Pedant’s corner:- no start quotation mark when a chapter begins with a piece of dialogue, shopwindows (shop windows. Is it one word in Turkish?) “enormous billboards that look up one whole side of a six- or seven story [sic] building” (took up makes more sense,) “thirty two liras” (isn’t the plural of lira just ‘lira’? Many instances of liras,) “he would open at random to a page” (‘he would open a page at random’ sounds a more natural construction,) the text refers to Argentina and England being at war, and to ‘English’ ships (that of course should be Britain and British respectively,) occasional omitted commas before and after direct speech, “provide the overhead” (in British English it’s ‘overheads’,) “the lay of all the neighbourhoods” (the lie.)

Lord Byron’s Novel: The Evening Land by John Crowley

William Morrow, 2005, 472 p

Lord Byron's Novel: The Evening Land

Lord Byron, of course, never wrote a novel – except perhaps the beginnings of one. Or, if he did, it is lost to the mists of time. Crowley’s conceit here is that Byron completed it, and that his daughter, Ada Lovelace, “the first computer programmer,” burned it due to her batty mother’s insistence, but, before she did so, encrypted it in a series of numbers. Those numbers have turned up in papers belonging to Viscount Ockham, Ada’s son. A website called strongwomanstory has gained access to these and sent a reporter to look them over. This aspect of Crowley’s novel is related in a series of emails and letters between the reporter “Smith” and her mother “Thea” but expands to include her father. Smith’s relationship with her father is much the same as Ada Lovelace’s with hers – sexual indiscretions resulting in estrangement – except the modern story holds the promise of reconciliation. Included in these exchanges is the observation that Ada’s story contains ‘a monster parent, but it’s not her father-it’s her mother’ and the observation about Byron’s notorious lack of punctuation, “Printers in those days could punctuate. Imagine. Now hardly anybody can.”

It would of course be impossible to proceed with this scenario were the “novel” by Lord Byron not to appear in these pages and it does take up by far the largest part of the book. Crowley has done an impressive job in ventriloquising the poet’s voice even if at one point he does have Byron pre-echo Tolstoy with the thought, “Happy endings are all alike; disasters may be unique.” Its protagonist, Ali, born in Albania as the result of a liaison with a wandering British aristocrat, Lord Sane, is in young adulthood sought out by his father to become heir to the Sane estate, somewhere in Scotland. This tale, The Evening Land, is as Gothic as you could wish, involving a gruesome death, misplaced accusations, possible amnesia, an impersonator, a clandestine seduction – everything you would expect from a book with such supposed origins and complete with the verisimilitudinal inclusion of archaic spellings such as dropt for dropped, segar for cigar and soar’d for soared. We are also given Ada’s commentary on the text of The Evening Land, in the form of “her” notes on each chapter, wherein she wonders if her father could ever have imagined a family not riven by disputes. (There is, too, a respect in which, notwithstanding the fact that The Evening Land’s contents bear resemblances to incidents in Byron’s life, this overall endeavour might be said to be more about Ada than Byron.)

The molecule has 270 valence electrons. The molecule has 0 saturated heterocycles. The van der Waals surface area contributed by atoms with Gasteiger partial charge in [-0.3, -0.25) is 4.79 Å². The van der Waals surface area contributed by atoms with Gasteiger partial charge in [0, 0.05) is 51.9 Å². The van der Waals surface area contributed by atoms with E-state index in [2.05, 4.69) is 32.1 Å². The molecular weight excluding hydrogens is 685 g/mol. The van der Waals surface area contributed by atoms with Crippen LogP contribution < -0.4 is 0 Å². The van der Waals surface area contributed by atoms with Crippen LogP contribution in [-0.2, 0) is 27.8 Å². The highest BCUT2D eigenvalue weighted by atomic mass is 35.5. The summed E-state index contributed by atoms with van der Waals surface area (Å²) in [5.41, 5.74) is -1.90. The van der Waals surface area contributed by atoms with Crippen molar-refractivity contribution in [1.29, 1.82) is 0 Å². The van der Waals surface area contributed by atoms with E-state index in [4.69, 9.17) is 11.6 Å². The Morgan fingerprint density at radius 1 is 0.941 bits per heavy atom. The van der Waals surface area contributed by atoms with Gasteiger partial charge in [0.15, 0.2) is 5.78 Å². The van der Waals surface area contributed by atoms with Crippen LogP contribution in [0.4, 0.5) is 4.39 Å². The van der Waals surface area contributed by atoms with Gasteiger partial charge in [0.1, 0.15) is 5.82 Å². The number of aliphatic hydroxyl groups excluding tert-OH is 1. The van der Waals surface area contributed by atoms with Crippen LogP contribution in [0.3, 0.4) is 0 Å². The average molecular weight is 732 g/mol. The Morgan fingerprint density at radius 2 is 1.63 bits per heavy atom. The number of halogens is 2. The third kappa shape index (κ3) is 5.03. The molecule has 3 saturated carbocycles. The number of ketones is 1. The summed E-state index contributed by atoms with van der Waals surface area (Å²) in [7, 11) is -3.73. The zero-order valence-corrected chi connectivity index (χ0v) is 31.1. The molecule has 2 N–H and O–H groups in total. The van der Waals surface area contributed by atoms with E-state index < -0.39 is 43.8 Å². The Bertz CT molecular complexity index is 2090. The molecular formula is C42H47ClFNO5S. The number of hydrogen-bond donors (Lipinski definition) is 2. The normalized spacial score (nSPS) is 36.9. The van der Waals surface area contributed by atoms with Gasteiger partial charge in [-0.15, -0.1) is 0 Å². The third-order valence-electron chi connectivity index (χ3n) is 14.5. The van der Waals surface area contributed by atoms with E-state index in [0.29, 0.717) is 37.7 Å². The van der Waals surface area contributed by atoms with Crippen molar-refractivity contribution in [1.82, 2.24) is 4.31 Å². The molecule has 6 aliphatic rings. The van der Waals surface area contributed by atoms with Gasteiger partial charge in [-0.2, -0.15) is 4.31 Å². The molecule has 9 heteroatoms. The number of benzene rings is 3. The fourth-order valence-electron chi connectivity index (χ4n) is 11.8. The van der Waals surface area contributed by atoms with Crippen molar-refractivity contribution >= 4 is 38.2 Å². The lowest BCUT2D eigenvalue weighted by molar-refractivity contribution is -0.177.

Then we have the wonderful cover illustration featuring Caspar David Friedrich’s painting Wanderer Above the Sea of Fog,) and the rough-cut page edges making the book resemble one from the early 19th century show a pleasing attention to detail.

Crowley came to my attention back in the 1970s with books such as Little, Big, Aegypt (I note here the appearance in the text of The Evening Land of the spelling Æschylus,) and Engine Summer but dropped off my reading register till I noticed this book. I’ll be looking for more of him now though.

Pedant’s corner:-
In the back cover flap blurb: “Wanderer Above a Sea of Fog” (Wanderer Above the Sea of Fog.) Otherwise: “‘into whose recognizance’” (recognisance – I doubt Byron would have used USian spellings, others, such as honour, are rendered in the British way. Plus recognizance is a US legal formulation rather than a Scottish one,) “‘these lands and goods was truly yours’” (were,) “Kendals drops” (Kendal drops,) Bachus’ (Bachus’s.)

On Green Dolphin Street by Sebastian Faulks

Hutchinson, 2001, 345 p.

Love, sex, and death, again. Literary fiction doesn’t seem to stray far from those. Though I suppose there isn’t that much sex here, and death is mostly off-stage. Set in the late 1950s as they turn to the 60s, the love is that between Mary van der Linden, sojourning in Washington DC with her diplomat husband Charlie (whose career has stalled somewhat, perhaps because he is too fond of the bottle) and journalist Frank Renzo who is making a slow return after disfavour in the McCarthy years.